Researchers from Facebook introduced Persona-Chat, a database consisting of more than 160,000 fragments of dialogues of real people who spoke on behalf of fictitious persons. The developers also trained a computer model on the example of these data: in the future, as reported in the preprint published on arXiv, it can help personify chat bots and voice assistants.
Despite the fact that voice assistants and chat-bots are getting more and more perfect every year, they can still support the conversation with difficulty. The reason for this is the limitations of the training sample: the computer can be taught to talk and even answer questions, but it may not be enough to maintain a seamless conversation. The chat-bot, for example, does not have a formed personality and interests – and therefore can not answer complex open questions like “what do you like to do on a rainy day?”. Of course, there is an option in which a chat-bot or voice assistant answers an unknown question with an abstract phrase like “I do not know” or a search query – but it can not be considered a conversation. In addition, when communicating with such an interlocutor retains in memory only a small snippet of dialogue and can not return to the information provided to him a few steps back.
Developers from Facebook AI Research, led by Jason Weston, have collected a database of more than a thousand “persons”: small (five sentences of not more than 15 words each) descriptions of abstract personalities invented by real people. For example, a description of such a “persona” might look like this:
“I am a vegetarian. I like swimming. My father worked at Ford. My favorite band is Maroon5. A month ago I started working as a designer in an advertising agency “
In total there are 1155 such “persons” in the database. In addition, the researchers asked another group of people to evaluate the resulting “people” and rewrite them on the basis of similar, related characteristics: for example, the love for Maroon5 could be replaced in the “persona” for the love of the song “She Will Be Loved”, and the statement about that the father of “persona” worked for Ford, could turn into the statement that a close relative worked in an automobile company. This is necessary in order to expand the facts known about the “person” in order to draw up a possible dialogue.After this, two people who provided “persons” were asked to talk a little: each of them was assigned an occasional “persona”. As a result, 164,356 statements were found in the database of dialogues, and on the basis of this database researchers trained several computer models (generative Seq2Seqand ranking Memory Networks ). The resulting models of chat bots were then evaluated by asking them to talk with real people: the dialogue could be built around either the “person” of the computer, or around the “person” of the person, or around both participants in the dialogue. The developed models bypassed the algorithm, trained dialogues on quotes from films, on fluency, involvement in dialogue and completeness of conversation.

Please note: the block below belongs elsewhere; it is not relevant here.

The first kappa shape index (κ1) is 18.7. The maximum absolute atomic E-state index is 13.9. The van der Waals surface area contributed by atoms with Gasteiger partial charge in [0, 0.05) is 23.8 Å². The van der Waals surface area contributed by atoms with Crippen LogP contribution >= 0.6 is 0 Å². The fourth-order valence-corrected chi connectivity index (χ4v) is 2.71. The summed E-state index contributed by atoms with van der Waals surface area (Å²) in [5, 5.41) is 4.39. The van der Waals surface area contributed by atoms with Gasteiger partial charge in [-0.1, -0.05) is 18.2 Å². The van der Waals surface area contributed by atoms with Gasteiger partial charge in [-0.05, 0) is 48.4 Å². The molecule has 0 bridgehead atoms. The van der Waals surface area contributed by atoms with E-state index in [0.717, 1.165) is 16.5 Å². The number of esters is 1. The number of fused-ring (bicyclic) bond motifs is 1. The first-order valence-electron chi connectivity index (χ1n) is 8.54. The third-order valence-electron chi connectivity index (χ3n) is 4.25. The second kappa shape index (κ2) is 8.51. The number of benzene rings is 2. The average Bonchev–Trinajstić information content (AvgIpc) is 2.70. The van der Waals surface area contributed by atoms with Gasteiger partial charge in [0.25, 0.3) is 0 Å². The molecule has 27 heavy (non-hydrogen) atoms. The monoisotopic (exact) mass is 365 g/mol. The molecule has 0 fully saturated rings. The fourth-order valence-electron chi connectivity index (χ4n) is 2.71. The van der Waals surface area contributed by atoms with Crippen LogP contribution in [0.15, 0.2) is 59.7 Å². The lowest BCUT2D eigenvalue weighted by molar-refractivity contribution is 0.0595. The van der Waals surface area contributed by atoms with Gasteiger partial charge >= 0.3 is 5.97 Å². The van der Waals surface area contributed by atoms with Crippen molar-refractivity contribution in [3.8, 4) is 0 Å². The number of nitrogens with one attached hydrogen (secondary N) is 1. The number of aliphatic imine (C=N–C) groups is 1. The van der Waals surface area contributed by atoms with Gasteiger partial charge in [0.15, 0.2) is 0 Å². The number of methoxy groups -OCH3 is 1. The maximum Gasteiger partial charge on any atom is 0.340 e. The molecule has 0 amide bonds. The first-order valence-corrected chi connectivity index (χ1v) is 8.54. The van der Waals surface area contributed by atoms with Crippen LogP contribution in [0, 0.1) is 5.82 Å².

An example of a person dialogue (PERSON 1) and a chat-bot trained on the collected database
The developers note that the collected database can be useful for creating new and improving old models of chat bots and voice assistants. The database is also available for public access.Maintaining conversations on abstract topics is more like an addition to voice assistants and chat bots. And their main function, in addition to controlling something and recognizing voice commands, can even be the provision of psychological support: as Woebot, which uses methods of cognitive-behavioral psychotherapy when communicating with users .